Healing an ailing pharmaceutical system: prescription for reform for United States and CanadaBMJ 2018; 361 doi: https://doi.org/10.1136/bmj.k1039 (Published 17 May 2018) Cite this as: BMJ 2018;361:k1039
All rapid responses
Gaffney and Lexchin must be commended for their brilliant piece, on behalf of the US and Canadian Pharmaceutical Policy Reform Working Group, and, for daring to call a spade a spade. Indeed, the “pharmaceutical system is broken” and “Only a fundamental reform can ensure universal access to safer, more innovative, and more affordable drugs.” (1)
The evidence has been accumulating for too long. (2,3) Why has the price of insulin products nearly tripled from 2002 to 2013? (4) Could it be a coincidence that only three firms control more than 90% of the world’s production? Cartelization, the combination of apparently independent producers to increase collective profits by restrictive practices, has always been the common rule. James Randall, Archer Daniels Midland‘s (agro-industry) president and lysine cartel leader, disclosed: "The competitor is our friend and the customer is our enemy.”
However, cartelization is only the tip of the iceberg, and many modes of collusion are perfectly legal. Moreover, the industry is most skilled at developing new ways to protect its vested interests. For example, Allergan Plc sold its patents for blockbuster drugs (cyclosporine ophthalmic emulsion for chronic dry eye, Restasis) to an Indian tribe to delay the market entry of generic drugs. (5)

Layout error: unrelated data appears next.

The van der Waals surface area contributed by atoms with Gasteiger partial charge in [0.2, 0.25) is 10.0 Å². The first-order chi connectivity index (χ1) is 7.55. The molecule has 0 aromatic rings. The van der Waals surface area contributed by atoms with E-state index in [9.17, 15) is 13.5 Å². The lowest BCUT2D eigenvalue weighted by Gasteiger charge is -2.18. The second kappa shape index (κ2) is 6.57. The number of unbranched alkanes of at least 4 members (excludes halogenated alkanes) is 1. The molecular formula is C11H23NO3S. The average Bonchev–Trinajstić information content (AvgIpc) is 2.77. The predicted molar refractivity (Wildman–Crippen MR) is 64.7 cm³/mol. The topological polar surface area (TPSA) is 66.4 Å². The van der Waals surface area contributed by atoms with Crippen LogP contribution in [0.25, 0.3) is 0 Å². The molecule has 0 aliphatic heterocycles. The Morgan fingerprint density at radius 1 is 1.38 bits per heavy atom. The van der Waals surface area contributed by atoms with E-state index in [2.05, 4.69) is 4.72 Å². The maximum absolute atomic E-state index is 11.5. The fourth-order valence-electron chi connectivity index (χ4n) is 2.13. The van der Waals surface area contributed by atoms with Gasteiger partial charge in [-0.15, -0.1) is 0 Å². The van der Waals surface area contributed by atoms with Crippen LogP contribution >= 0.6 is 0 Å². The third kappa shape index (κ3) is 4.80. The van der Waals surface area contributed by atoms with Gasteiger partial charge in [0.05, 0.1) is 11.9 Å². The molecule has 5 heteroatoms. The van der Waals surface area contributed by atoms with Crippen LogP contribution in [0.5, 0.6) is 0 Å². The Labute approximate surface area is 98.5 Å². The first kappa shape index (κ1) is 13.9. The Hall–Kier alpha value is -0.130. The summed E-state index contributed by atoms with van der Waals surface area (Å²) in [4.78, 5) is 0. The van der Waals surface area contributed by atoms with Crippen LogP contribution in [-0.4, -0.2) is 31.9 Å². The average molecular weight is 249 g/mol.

Gaffney and Lexchin’s agenda for reforming the pharmaceutical system is most comprehensive. However, the pharmaceutical system is only one of the by-products of a bigger system. Symptomatic treatment cannot be adequate for a most serious disease such as the plague of corruption.
1 Gaffney A, Lexchin J; US; Canadian Pharmaceutical Policy Reform Working Group. Healing an ailing pharmaceutical system: prescription for reform for United States and Canada. BMJ. 2018 May 17;361:k1039.
2 Braillon A. Drug industry is now biggest defrauder of US government. BMJ. 2012;344:d8219.
3 Braillon A, Bewley S, Herxheimer A et al. Marketing versus evidence-based medicine. Lancet 2012;380:340.
4 https://www.nytimes.com/2017/01/30/health/drugmakers-lawsuit-insulin-dru... Acessed May 19, 2018
5 Ablavsky G, Larrimore Ouellette L. Selling patents to Indian tribes to delay the market entry of generic drugs. JAMA Intern Med 2018;178:179-180.
Competing interests: No competing interests